|Pages from a commonplace book
“[W]e read how Milton composed, Montaigne, Goethe: by what happy strokes of thought, flashes of wit, apt figures, fit quotations snatched from vast fields of learning, their rich pages were wrought forth! This were to give the keys of great authorship!” ~Amos Bronson Alcott, 1877
Commonplacing, or keeping a book of reading notes, began in Renaissance times. The practice grew up with the very existence of books themselves. It was taught in universities in England and Europe in the 17th Century. Authors from Samuel Taylor Coleridge to Mark Twain to H. P. Lovecraft kept commonplace books. The practice has been, and remains, an excellent way to compile information and to build knowledge.
A commonplace book is not a journal. It is not overtly introspective and generally not chronological. Gathering a hodgepodge collection of random quotes, thoughts, and overheard quips that resonate or sparks ideas, is more akin to scrapbooking.
The value of keeping a commonplace book goes beyond simply recording useful quotes and references to mine later. Copying out a quote and noting some thoughts about it is a way to read actively. This kind of deep reading is necessary if you want to improve as a writer. Don’t get me wrong, popcorn reading for simple pleasure is also necessary and lovely, but if you want to grow as a writer you must seek out different and, yes, difficult texts and wrestle with them. (This is why I also love reading and committing marginalia.*)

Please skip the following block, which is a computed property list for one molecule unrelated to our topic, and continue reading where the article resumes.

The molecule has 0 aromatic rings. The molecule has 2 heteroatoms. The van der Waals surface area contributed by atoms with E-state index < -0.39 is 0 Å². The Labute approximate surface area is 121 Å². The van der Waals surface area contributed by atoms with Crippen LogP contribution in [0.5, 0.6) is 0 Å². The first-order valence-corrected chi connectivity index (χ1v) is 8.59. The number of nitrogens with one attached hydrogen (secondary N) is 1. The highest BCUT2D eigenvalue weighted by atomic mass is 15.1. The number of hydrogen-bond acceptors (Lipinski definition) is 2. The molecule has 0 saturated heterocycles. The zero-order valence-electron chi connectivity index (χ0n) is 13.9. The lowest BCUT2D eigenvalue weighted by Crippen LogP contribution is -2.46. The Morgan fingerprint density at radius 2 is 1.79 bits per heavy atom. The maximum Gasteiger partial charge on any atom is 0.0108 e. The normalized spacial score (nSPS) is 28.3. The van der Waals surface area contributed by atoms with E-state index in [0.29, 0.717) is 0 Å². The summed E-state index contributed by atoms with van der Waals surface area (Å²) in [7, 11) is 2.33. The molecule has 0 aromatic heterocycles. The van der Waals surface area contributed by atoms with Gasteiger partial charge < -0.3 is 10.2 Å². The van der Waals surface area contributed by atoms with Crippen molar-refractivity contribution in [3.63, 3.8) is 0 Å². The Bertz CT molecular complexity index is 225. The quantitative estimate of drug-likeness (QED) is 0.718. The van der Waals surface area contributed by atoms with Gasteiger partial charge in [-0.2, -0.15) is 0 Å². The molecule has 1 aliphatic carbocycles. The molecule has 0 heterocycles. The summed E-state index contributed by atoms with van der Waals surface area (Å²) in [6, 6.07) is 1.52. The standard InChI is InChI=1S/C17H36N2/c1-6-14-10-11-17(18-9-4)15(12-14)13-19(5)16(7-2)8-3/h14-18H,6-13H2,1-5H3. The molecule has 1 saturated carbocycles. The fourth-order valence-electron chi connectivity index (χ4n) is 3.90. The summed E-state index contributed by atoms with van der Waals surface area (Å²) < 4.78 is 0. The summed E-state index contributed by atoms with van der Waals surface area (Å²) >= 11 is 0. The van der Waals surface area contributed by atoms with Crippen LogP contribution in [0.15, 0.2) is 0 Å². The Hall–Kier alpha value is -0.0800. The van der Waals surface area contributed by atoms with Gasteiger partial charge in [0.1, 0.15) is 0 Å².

A commonplace book is different than a journal but that doesn’t mean it can’t be contained in one, which is what I do.
Over the years I’ve experimented with many ways of journaling. Really, my journals are a constant, evolving experiment. In the past, I’ve carried around a thick book that took a year or more to fill. These are heavy to lug around, and I do like to always have my journal with me, so this year I’m using a series of smaller books.
My journals are always a mishmash of everything: New ideas, outlines, notes, meta thoughts, early noodling drafts, personal rants, and lists of things I’m grateful for. I keep commonplace notes in with all the rest. I have quotes from books about writing and popular science. I have a bottle of library paste handy so that I can glue in articles I clip from magazines. I’ll also write down thoughts about the fiction I’m reading, like why a particular story rung me like a bell, or how a writer approached character, or musings on why some some element of a story didn’t work for me.
I read through my journal every couple weeks to highlight sections and add marginalia. I also build an index in the back of each journal as I go. With both commonplacing** and journaling, I may or may not come back to a particular passage. For me, the act of writing out my (or some other writers’) thoughts helps me progress to a new level of understanding of not only writing but – as Douglas Adams would say – Life the Universe and Everything.
* Marginalia, a topic definitely worthy of it’s own blog post. Stay tuned…
** Today, commonplacing is showing up across a panoply of different technologies. I also use Evernote and Pinterest; some people use Facebook and blogs as commonplace books. This is a rich topic, but since this post is already past due, one that I’ll be blogging about on another day.